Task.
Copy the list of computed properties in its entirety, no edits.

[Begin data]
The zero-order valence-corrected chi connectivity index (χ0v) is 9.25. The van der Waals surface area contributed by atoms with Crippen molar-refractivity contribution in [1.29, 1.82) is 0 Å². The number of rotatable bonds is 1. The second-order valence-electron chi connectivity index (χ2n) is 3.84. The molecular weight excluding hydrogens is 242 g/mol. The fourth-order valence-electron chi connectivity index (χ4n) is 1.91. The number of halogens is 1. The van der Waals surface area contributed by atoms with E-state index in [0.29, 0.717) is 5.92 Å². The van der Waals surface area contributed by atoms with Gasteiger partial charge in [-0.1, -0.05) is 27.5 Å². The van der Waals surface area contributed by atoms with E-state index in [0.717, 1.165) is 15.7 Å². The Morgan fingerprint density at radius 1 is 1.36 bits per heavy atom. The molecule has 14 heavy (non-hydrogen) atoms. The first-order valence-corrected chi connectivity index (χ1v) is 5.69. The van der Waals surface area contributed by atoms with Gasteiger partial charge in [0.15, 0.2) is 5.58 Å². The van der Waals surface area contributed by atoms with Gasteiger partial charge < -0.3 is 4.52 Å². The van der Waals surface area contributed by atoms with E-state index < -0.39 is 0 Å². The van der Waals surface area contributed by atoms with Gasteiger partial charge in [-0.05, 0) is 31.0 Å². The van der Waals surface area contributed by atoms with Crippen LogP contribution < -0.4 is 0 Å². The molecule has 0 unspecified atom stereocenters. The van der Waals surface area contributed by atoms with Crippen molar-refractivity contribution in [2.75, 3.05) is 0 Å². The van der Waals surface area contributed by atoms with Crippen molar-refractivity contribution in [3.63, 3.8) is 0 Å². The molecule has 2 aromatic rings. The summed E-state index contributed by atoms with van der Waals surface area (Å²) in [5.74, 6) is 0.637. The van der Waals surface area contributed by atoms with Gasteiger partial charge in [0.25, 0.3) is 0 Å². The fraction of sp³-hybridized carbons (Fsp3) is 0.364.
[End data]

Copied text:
The zero-order valence-corrected chi connectivity index (χ0v) is 9.25. The van der Waals surface area contributed by atoms with Crippen molar-refractivity contribution in [1.29, 1.82) is 0 Å². The number of rotatable bonds is 1. The second-order valence-electron chi connectivity index (χ2n) is 3.84. The molecular weight excluding hydrogens is 242 g/mol. The fourth-order valence-electron chi connectivity index (χ4n) is 1.91. The number of halogens is 1. The van der Waals surface area contributed by atoms with E-state index in [0.29, 0.717) is 5.92 Å². The van der Waals surface area contributed by atoms with Gasteiger partial charge in [-0.1, -0.05) is 27.5 Å². The van der Waals surface area contributed by atoms with E-state index in [0.717, 1.165) is 15.7 Å². The Morgan fingerprint density at radius 1 is 1.36 bits per heavy atom. The molecule has 14 heavy (non-hydrogen) atoms. The first-order valence-corrected chi connectivity index (χ1v) is 5.69. The van der Waals surface area contributed by atoms with Gasteiger partial charge in [0.15, 0.2) is 5.58 Å². The van der Waals surface area contributed by atoms with Gasteiger partial charge < -0.3 is 4.52 Å². The van der Waals surface area contributed by atoms with E-state index < -0.39 is 0 Å². The van der Waals surface area contributed by atoms with Gasteiger partial charge in [-0.05, 0) is 31.0 Å². The van der Waals surface area contributed by atoms with Crippen LogP contribution < -0.4 is 0 Å². The molecule has 0 unspecified atom stereocenters. The van der Waals surface area contributed by atoms with Crippen molar-refractivity contribution in [2.75, 3.05) is 0 Å². The van der Waals surface area contributed by atoms with Crippen molar-refractivity contribution in [3.63, 3.8) is 0 Å². The molecule has 2 aromatic rings. The summed E-state index contributed by atoms with van der Waals surface area (Å²) in [5.74, 6) is 0.637. The van der Waals surface area contributed by atoms with Gasteiger partial charge in [0.25, 0.3) is 0 Å². The fraction of sp³-hybridized carbons (Fsp3) is 0.364.